SpaceX will be launching two Red Dragons in 2020, one at the beginning of the launch window (July) and one at the end (September).

For a CubeSat mission that would have to piggyback on one of the two Red Dragon spacecraft in order to get to Mars orbit, what are the likely pros and cons for the earlier and later launch?

  • $\begingroup$ What kind of orbit would the piggybacking leave the cubesat in? A nice, low planetary orbit, a high orbit, or a flyby? I'm just curious how this might be implemented. $\endgroup$ – uhoh Jun 12 '17 at 5:03
  • $\begingroup$ I don't think there is any chance a cubesat piggy-backing on a Red Dragon will make orbit, I think Dragon is on a direct intercept course for Mars. $\endgroup$ – Jake Blocker Jun 12 '17 at 5:18
  • $\begingroup$ @JakeBlocker don't forget the (at)uhoh when replying! (I didn't get a notification for some reason) I'm looking for some clarification on the envisioned piggy-backing mechanism. Since Mars' atmosphere has such a low density, there will need to be substantial propulsive deceleration. Do you think they will do all of it at the end, after Dragon has entered the atmosphere? There is no opportunity for a piggy-back handler to jump off and propulsively slow a few cubesats down to orbital velocity? I wish there were something written up we could refer to! $\endgroup$ – uhoh Jun 12 '17 at 8:41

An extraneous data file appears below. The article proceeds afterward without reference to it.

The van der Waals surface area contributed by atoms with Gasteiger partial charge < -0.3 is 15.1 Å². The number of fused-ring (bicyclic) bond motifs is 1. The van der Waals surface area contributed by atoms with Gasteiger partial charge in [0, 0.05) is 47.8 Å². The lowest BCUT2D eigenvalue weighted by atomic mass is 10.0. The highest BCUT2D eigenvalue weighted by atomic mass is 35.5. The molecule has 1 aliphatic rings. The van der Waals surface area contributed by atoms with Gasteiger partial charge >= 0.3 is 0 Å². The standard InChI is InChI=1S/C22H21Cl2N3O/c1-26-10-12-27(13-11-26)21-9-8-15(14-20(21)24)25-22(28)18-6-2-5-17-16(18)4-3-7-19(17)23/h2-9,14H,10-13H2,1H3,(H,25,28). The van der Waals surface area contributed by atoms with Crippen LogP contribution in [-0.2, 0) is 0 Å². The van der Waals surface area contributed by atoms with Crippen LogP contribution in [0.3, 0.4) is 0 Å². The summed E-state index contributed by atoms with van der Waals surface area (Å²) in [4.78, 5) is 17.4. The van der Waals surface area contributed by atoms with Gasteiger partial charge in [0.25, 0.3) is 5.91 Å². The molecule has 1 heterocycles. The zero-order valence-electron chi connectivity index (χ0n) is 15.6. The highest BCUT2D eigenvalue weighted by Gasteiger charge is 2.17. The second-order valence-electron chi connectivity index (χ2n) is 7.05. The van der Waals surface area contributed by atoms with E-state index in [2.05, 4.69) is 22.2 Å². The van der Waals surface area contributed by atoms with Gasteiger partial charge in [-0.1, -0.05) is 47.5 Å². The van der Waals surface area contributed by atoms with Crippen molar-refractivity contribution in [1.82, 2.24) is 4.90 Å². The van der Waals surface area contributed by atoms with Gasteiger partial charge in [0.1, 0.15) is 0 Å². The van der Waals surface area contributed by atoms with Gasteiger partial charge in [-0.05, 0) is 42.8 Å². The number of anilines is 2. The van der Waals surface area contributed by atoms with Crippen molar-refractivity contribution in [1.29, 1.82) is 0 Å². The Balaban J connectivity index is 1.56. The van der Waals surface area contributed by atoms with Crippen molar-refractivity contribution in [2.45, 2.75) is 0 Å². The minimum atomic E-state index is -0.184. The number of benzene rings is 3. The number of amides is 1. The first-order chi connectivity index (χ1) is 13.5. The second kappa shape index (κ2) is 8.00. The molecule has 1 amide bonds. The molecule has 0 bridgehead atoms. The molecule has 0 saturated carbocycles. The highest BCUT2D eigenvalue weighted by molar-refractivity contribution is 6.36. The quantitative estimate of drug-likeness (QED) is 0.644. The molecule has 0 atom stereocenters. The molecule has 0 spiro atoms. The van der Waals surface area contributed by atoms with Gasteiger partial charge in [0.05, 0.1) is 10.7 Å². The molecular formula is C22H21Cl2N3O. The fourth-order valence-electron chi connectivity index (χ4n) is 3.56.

• $\begingroup$ @JakeBlocker It does take a fair amount of delta-V, but it's doable. About a month of thrust at 1 mm/s^2. $\endgroup$ – Deimophobia Jun 12 '17 at 12:24
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    $\begingroup$ @uhoh Red Dragon? Yes, it appears to just be slamming into atmo at 6 km/s, which seems to match not doing anything until the last moment (lpi.usra.edu/meetings/marsconcepts2012/pdf/4216.pdf). The piggybacking craft ejects about a month beforehand and captures into a flat, circular orbit above Deimos (numbers in HopDavid's answer, above your linked comment). $\endgroup$ – Deimophobia Jun 12 '17 at 13:51

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